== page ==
One thing we like to do in public radio is tease a feature story, or ongoing series, the night before it airs. Something like this:
It's a mental bookmark for our hardcore, round-the-clock listeners. It builds buzz and awareness around these fantastic feature stories.
But what about the more casual listener? These promos represent a brief, fleeting opportunity to engage them. What if they don't know what Morning Edition is, let alone when it airs? What if they really are quite interested in the story, but are busy all morning? Best-case scenario: they remember a key word or phrase, and search for it on our site a day or two later.
But we should strive to do better. We live in an extremely on-demand world, certainly when it comes to entertainment and even when it comes to news. We need to do more to adapt to technology, and meet more of the audience — as the cliche goes — where they are.
What if, instead, you could actually talk to your radio in that moment and say: "That sounds really interesting, I want to hear that right now."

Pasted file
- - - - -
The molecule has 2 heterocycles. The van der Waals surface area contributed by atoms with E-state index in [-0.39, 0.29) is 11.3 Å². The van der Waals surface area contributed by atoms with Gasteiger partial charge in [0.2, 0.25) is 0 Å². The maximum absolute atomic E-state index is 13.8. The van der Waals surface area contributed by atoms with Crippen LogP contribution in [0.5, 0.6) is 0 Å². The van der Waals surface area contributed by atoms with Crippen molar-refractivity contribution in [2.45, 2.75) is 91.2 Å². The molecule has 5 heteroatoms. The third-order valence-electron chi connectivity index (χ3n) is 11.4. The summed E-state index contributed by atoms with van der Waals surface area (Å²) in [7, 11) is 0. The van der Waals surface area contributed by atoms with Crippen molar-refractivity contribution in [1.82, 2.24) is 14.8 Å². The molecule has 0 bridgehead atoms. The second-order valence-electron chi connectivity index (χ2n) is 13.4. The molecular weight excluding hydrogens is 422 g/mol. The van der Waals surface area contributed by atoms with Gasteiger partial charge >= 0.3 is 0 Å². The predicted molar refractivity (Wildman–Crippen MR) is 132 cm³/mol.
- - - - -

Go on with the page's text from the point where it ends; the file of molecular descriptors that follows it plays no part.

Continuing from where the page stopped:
Project CITRUS has tried to achieve that goal, as well as experiment with a news-focused voice skill. We started with "Dying on the Sheriff's Watch," a four-part series on deaths in Massachusetts county jails by WBUR's investigative unit. The team, composed at the time of Christine Willmsen and Beth Healy, found that people suffering from dire medical conditions in state jails were often ignored and mistrusted.
The companion Alexa skill we produced allows the listener to hear all four of those 10-minute stories — as well as three shorter, skill-exclusive "extra" segments — on demand, using just a few simple voice commands.